On the 17 March 2018, the National People’s Congress of China reappointed Xi Jinping as President of the People’s Republic of China, with no limit on the number of terms that he is allowed to serve, thus potentially cementing his power for years to come. Xi is following the footsteps of other authoritarian leaders such as President Putin and President Erdogan, of becoming president for life, which sets a dangerous precedent.
In some ways, President Xi epitomises the Chinese Dream; from being a cave-dwelling farmer during Mao’s Cultural Revolution he has become one of the most powerful men in the world. Xi already has a stronger legacy than his predecessor, Hu Jintao, who was moderately ambitious but was limited by external circumstances. Jintao prioritised China maintaining economic growth in light of the global financial crash of 2008, whilst ignoring the issue of the large urban-rural wealth gap. Partially as a result, today millions of Chinese citizens still remain below the poverty line.
Xi, on the contrary, is incredibly ambitious and has already carried out radical reform within his first five years. In order to stabilise the Chinese Communist Party and to improve its efficiency, he has carried out an intense ‘anti-corruption’ campaign which has purged the party of thousands of officials in every single province in China (albeit critics argue that this was done to rid the party of his political opponents). Furthermore, if successful, his ambitious One Belt One Road project will exert Chinese influence in corners of the world unprecedented five years ago, challenging US hegemonic influence in numerous regions, which is worrying. His most important legacy so far, however, is changing the constitution to include his own personal political ideology within it, known as Xi Jinping Thought.
Term limits were introduced by Deng Xiaoping in 1982 to prevent China falling into another dictatorship. By having successfully removed this, some commentators are now claiming that President Xi as the most powerful Chinese leader since Chairman Mao. Whilst China is not a Maoist dictatorship, recent years have highlighted a shift towards a cult of personality emerging around Xi. The face of ‘Uncle Xi’, as he is known by many Chinese citizens, is found in most souvenir shops, photographs of the leader are common in public places and criticism and mockery of Xi are censored; perhaps a most recent example of this is the ban on Winnie The Pooh, as some critical Chinese bloggers likened the Disney character to the President.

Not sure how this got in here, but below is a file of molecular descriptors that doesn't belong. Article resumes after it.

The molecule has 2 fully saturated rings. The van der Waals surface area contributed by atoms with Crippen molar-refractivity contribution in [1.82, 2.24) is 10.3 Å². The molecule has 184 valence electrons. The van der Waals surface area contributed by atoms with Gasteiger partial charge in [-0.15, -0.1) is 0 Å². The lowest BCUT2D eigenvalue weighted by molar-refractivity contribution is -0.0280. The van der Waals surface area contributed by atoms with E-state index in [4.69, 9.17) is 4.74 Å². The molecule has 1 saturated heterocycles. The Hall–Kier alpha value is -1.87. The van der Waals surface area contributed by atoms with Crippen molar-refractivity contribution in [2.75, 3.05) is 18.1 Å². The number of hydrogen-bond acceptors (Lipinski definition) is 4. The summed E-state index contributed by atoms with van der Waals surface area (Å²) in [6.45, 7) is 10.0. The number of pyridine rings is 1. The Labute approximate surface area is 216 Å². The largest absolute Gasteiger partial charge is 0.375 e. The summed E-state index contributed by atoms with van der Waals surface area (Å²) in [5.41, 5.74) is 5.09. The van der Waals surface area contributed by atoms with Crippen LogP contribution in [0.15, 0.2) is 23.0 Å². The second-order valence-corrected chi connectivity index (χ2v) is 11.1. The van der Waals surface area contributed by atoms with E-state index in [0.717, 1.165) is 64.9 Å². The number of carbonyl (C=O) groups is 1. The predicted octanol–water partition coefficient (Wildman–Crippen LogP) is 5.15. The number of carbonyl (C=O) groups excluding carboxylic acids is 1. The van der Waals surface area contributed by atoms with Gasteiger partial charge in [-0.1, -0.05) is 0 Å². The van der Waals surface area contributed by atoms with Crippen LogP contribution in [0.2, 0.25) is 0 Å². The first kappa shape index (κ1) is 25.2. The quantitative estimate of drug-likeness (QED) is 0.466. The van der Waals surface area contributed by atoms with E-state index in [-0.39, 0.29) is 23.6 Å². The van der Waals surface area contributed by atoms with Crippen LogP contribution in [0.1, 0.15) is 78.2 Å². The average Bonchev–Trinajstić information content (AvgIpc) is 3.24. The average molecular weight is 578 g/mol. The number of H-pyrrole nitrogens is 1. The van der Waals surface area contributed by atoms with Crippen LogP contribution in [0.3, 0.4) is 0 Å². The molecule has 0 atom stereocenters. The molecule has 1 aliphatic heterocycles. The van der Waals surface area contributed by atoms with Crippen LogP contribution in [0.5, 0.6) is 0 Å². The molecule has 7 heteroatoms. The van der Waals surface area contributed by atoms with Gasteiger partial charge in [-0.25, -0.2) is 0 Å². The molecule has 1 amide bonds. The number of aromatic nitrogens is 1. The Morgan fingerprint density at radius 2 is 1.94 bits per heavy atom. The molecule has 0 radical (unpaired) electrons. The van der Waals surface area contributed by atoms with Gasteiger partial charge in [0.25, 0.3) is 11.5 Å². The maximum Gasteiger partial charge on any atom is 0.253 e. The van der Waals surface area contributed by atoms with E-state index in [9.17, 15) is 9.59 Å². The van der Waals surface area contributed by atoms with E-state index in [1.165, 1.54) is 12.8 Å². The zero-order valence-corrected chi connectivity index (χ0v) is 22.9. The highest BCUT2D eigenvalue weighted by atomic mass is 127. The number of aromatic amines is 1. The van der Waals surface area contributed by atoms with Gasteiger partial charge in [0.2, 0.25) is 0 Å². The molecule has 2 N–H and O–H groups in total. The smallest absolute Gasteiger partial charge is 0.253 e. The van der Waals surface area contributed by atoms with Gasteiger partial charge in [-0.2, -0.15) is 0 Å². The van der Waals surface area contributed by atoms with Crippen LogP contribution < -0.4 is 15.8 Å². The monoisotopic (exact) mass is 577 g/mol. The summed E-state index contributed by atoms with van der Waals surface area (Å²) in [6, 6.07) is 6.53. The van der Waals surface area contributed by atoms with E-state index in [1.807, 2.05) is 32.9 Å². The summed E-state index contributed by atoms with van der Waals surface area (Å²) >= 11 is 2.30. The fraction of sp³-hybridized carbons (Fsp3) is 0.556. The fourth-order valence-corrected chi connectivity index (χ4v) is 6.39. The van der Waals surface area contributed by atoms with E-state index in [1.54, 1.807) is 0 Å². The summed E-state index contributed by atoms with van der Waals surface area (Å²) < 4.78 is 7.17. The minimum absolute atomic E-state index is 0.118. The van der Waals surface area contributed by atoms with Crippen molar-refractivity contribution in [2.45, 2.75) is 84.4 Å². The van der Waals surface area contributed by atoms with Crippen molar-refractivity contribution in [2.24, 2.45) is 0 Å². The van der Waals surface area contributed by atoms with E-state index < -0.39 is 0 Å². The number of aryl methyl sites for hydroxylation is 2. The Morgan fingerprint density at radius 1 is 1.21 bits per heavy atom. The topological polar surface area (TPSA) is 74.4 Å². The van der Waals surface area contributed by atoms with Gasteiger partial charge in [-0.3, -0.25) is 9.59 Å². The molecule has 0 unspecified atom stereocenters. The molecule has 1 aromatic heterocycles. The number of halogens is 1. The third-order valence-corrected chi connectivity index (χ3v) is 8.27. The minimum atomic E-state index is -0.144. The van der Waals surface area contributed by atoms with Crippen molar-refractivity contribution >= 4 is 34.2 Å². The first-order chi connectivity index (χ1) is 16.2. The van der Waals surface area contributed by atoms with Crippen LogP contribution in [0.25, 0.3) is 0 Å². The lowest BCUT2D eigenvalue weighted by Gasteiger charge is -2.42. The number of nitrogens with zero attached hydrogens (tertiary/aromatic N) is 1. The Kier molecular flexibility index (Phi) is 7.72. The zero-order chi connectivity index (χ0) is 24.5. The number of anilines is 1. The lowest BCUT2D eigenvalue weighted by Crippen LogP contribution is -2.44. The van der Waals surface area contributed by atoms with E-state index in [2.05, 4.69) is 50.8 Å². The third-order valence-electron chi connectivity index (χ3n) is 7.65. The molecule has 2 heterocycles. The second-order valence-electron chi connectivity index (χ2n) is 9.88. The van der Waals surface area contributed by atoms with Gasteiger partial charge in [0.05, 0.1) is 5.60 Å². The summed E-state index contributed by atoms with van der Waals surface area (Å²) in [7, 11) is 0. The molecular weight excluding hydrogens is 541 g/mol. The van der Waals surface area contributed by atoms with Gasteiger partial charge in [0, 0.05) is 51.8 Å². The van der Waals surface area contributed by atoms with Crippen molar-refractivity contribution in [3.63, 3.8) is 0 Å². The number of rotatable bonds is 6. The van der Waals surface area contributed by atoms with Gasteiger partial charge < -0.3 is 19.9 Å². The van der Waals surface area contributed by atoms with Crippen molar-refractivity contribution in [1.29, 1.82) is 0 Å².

Consequences of an ever-more powerful Chinese president
Traditionally, countries ruled by leaders who have been in power for decades are marred by political instability and low overall prospects. However, this is not the case for China It is relatively stable politically as far as authoritarian regimes go, and is continuing with its economic growth trajectory, despite recent sluggish economic performance.
Supporters of Xi argue that the removal of term limits has been implemented to help Jinping implement his reform-minded policies. After all, Xi promised economic restructuring when he came to power in 2012, such as the strengthening of state-owned enterprises, which has yet not been successfully implemented. Moody’s Investors Service reiterated this view in October 2017, claiming that the consolidation of power by Jinping, ‘’could advance the process of economic reform and rebalancing’’.
In Xi’s first speech as President in 2012, he emphasised the need for mutual understanding between China and the rest of the world, stating that ‘’China needs to learn more about the world, and the world also needs to learn more about China.’’ Western leaders received these words with optimism. They saw in him, a new reform-minded leader, whose intention it was to step above his predecessor not just in domestic policy, but foreign policy too.
China generally, and more so under Xi, is open to bilateral and multilateral relationships, as highlighted by the recent state visits to the United States and the United Kingdom, which have resulted in increasing Chinese foreign direct investment, amongst other things.
However, we should also be cautious when handling a more ambitious and open China. President Xi’s ambitions for a more assertive China in international politics is cause for concern. Whilst Xi famously asserted that China is a ‘peaceful lion’ to reassure regional and global actors, his recent actions have shown that China is not as peaceful as he claimed. In recent years, under his leadership, we have seen him play war games; China has intensified territorial claims over the South China Sea, which is causing tension in the region, particularly with Japan. Furthermore, Xi is expanding the Chinese military heavily with the intention to prepare China to be able to win wars, something which he has stated openly.
On the 20 March 2018, in the first speech of his second term as President, Xi issued an aggressive warning to Taiwan implying that his ambition is to regain control of Taiwan and that those wishing to divide China would be punished. With President Xi remaining in power with no term-limits in place, this dangerous aspect of his agenda will continue and will remain a source of tension for potentially decades to come.
President Xi represents a 21st Century China. A China that is willing to set its own course in history by improving domestic conditions and taking a more assertive role in global affairs. Only time will tell what the result of this will be, but for now, Xi Jinping has been given the approval to steer China in whatever direction he wishes to choose.